Be Patient! Outline First, Write Second

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Greetings! It’s been a while since my last update so I’m happy to be in touch again.

I’m currently working with a seasoned presenter who wants some help with the content of an important presentation she will be giving numerous times to different audiences. Helping her through her process, I am reminded of why I urge presenters to refrain from freestyle writing when starting to create their presentation.

Rather than starting with prose, I recommend you begin with a “brainstorming/data dump” session followed by parsing through your ideas and organizing them to create a brief outline. Next, you can dig down more deeply to flesh out your outline. At that point it’s absolutely fine to write longhand using your outline as a starting point, to help you identify and think through all the nuances and details relevant to your points and supporting information.

I’m not, however, in favor of reading (or worse memorizing!) your presentation word-for-word. If you choose to write it out as a narrative, use that narrative as a basis for a second outline, more detailed than the first. It consists of bullet points, short phrases, specific data you’ll need to refer to, any quotes you want to include (those are fine to read verbatim) and perhaps a few sentences you deem crucial to communicate fully that might be hard to remember. From those bullets, phrases, etc., you’ll be able to speak spontaneously (preferably from cards or speaker notes), include everything important  and, when you truly follow your bullets, not get off-topic or over-talk points.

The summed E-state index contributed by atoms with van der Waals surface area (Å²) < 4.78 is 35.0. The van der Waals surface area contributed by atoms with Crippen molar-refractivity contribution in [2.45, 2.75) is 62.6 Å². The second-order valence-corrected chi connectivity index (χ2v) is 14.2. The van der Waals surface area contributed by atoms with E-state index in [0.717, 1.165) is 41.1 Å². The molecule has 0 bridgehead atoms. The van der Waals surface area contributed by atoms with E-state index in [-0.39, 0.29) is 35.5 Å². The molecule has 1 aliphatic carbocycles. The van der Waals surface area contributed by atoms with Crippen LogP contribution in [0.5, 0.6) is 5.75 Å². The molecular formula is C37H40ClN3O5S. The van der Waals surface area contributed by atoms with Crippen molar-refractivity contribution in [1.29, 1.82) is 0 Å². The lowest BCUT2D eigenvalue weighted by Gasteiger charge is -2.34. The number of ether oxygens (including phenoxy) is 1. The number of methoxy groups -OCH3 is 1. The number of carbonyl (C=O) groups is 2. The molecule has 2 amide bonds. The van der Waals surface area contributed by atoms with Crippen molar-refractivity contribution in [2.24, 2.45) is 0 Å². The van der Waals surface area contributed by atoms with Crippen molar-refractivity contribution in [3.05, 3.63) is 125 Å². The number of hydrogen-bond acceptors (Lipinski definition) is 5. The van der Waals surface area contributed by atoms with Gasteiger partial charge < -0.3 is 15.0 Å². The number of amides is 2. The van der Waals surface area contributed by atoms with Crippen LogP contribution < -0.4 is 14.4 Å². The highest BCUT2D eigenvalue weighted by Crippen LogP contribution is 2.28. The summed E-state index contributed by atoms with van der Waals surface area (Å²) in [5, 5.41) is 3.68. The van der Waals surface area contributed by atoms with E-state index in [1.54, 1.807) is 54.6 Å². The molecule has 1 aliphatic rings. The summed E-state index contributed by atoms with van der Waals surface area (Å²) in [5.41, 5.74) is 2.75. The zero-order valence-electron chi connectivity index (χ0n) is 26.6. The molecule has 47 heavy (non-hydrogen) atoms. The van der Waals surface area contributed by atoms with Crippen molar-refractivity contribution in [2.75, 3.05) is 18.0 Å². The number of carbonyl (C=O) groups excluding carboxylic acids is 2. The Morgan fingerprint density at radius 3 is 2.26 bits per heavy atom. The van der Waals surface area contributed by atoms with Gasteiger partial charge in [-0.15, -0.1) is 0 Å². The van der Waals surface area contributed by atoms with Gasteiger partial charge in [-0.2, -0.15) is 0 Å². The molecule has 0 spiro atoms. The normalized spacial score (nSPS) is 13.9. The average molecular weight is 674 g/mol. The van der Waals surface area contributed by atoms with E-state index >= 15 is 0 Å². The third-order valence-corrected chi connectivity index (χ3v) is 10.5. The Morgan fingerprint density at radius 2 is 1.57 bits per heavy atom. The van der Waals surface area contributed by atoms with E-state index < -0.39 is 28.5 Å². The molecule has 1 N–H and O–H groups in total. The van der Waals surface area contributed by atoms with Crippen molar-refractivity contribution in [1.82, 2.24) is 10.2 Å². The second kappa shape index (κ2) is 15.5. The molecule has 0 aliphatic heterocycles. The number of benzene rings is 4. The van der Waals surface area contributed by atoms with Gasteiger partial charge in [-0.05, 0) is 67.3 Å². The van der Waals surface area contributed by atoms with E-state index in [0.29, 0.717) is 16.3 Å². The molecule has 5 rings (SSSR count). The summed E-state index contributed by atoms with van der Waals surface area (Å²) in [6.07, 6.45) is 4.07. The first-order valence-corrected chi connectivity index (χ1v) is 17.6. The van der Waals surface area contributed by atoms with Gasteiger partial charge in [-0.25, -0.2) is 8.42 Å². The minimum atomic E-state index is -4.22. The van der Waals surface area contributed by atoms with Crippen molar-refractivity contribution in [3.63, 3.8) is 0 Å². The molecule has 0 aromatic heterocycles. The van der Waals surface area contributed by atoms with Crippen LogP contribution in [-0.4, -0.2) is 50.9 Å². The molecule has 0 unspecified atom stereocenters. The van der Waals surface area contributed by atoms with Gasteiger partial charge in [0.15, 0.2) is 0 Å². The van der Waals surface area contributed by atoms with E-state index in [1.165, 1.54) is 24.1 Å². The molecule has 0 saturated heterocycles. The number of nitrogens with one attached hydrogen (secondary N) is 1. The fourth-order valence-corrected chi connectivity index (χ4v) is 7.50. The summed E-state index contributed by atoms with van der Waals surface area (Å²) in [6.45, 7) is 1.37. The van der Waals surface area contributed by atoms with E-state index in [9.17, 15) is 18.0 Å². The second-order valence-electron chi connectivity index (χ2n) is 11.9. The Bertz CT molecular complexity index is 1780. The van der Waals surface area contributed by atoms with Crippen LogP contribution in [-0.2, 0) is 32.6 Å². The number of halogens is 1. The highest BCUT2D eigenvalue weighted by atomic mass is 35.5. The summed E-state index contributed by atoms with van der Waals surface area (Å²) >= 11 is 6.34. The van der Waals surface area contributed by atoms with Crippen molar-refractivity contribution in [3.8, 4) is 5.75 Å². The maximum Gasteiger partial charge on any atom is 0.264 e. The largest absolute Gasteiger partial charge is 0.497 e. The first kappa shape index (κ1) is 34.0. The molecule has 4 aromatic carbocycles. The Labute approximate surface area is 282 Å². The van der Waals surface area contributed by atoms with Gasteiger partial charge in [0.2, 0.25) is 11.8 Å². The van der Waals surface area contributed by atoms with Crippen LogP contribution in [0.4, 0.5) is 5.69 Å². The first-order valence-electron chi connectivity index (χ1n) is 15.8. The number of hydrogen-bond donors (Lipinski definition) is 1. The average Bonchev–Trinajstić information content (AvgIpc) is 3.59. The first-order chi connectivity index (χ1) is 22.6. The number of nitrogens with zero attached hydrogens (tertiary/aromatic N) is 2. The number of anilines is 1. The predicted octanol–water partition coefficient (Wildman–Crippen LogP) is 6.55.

The issue with writing freestyle from the start is that although you are fleshing out great ideas, there’s a danger of “falling in love” with your writing. Invariably, your great ideas will be mixed up with other great ideas and not in an order that is clear and well-structured. Plus it’s so easy to include extraneous information that way.

You’ll first need to identify:

1) Your main message

2) The overall “story” of your presentation

3) Your main points, sub-points and supporting information

Those are the building blocks you’ll need before you can structure your presentation much less write anything out in detail. That way your presentation will have integrity and be easiest for your listeners to absorb.

If your spend your valuable time writing as a first step, you may have to spend lots more time later on the tedious task of sifting through your prose for the above-mentioned components, then restructuring them in a way that is clear and integrated.

So my advice to you is this: be patient! Write it all out if that helps you, but do it at the right time, and with the expectation that you’ll let go of your beloved words in deference to delivering an effective, relatable presentation. That way your efforts will serve the presentation rather than hinder your creative process.

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